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  1. techiez's Avatar
    Technically speaking, this is valid. Windows 10 desktop users are potential customers. But, so far it seems that desktop users do not actually use apps much in real life. Mobile users have no choice, but desktop users have legacy apps as well as very good browser experience for most things.
    I recently bought a non-touch W10 laptop, and I found using UWP apps cumbersome, may be its just me or may be problem with the particular apps design but the experience put me off so I dont use apps on my laptopn anymore, I rely on native applications and use apps on my phone.
    Player Piano and Laura Knotek like this.
    09-30-2016 01:46 PM
  2. a5cent's Avatar
    Actually Nadella himself was the one who gave their strategy the name "retrenchment" and Wincentral took it and used it as an excuse to justify any and everything that happened to Windows Phone marketshare, sales and OEM interest from that moment.

    Whether Microsoft expected the market to fall out from under their mobile platform may be questioned but we cant question their response since then, aptly demonstrated by the response of a Microsoft presenter at Ignite to a question someone in the thread mentioned about W10M usage at Microsoft - a collective shrug. Whatever their initial intentions they definitely don't seem now to be showing any desire to make anything of their mobile platform besides a footnote in the press release for their latest ios and android software.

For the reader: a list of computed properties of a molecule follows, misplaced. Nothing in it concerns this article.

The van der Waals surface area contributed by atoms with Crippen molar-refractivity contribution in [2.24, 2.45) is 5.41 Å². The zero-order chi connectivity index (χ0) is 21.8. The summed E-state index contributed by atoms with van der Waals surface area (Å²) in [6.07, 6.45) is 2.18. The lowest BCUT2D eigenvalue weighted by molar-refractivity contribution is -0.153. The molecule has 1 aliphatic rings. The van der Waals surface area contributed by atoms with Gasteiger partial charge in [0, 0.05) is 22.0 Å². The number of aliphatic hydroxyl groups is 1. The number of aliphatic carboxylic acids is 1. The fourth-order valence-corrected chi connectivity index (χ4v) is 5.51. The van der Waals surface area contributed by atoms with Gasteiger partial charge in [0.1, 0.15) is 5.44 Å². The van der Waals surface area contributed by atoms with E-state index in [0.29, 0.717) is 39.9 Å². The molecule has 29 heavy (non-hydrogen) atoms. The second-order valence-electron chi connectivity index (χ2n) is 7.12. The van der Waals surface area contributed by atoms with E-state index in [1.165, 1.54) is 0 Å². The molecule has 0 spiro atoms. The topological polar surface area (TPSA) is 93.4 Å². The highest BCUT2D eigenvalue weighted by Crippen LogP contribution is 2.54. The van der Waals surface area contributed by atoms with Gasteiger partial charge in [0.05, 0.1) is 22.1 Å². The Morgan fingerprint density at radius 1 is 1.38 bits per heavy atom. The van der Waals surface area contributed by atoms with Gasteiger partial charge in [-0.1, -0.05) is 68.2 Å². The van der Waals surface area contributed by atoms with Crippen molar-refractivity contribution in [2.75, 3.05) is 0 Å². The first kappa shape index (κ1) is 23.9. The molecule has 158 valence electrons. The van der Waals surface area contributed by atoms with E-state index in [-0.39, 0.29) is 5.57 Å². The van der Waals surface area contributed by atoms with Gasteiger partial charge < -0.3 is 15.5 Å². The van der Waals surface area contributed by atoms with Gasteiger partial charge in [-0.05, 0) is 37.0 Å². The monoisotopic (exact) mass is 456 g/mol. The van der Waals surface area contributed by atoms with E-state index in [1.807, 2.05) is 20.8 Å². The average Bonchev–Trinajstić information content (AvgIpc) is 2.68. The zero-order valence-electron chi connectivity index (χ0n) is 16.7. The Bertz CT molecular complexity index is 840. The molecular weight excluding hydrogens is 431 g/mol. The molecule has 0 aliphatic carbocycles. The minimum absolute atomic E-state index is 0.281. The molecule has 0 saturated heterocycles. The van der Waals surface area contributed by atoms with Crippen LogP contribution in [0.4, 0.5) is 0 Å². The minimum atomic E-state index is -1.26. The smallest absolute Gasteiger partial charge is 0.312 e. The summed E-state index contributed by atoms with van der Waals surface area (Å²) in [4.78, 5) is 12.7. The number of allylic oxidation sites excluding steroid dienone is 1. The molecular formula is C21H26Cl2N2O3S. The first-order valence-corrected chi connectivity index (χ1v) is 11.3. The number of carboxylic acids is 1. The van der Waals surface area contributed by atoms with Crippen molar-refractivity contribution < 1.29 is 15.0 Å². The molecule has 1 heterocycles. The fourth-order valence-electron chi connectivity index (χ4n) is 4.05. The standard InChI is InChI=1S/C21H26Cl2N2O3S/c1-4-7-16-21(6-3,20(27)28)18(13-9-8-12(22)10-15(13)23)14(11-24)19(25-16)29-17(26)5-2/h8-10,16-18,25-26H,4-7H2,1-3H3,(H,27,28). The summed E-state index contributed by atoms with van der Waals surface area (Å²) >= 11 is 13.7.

Thanks for that. I must have missed or forgotten Nedalla using the word 'retrenchment' to describe the situation. I guess it's great that the term wasn't pulled out of thin air, but I would have been happier if you would have refuted my point. ;-) Unfortunately we agree. The term is used more as an excuse rather than being a precise or even useful description of anything.

    one commenter on thurrot makes a good point

    they asked if microsoft employees use wp internally, short answer is no, and yet THEY ARE an enterprise that uses windows, they fit their own target audience perfectly, and yet they dont use w10m phones, how does that look?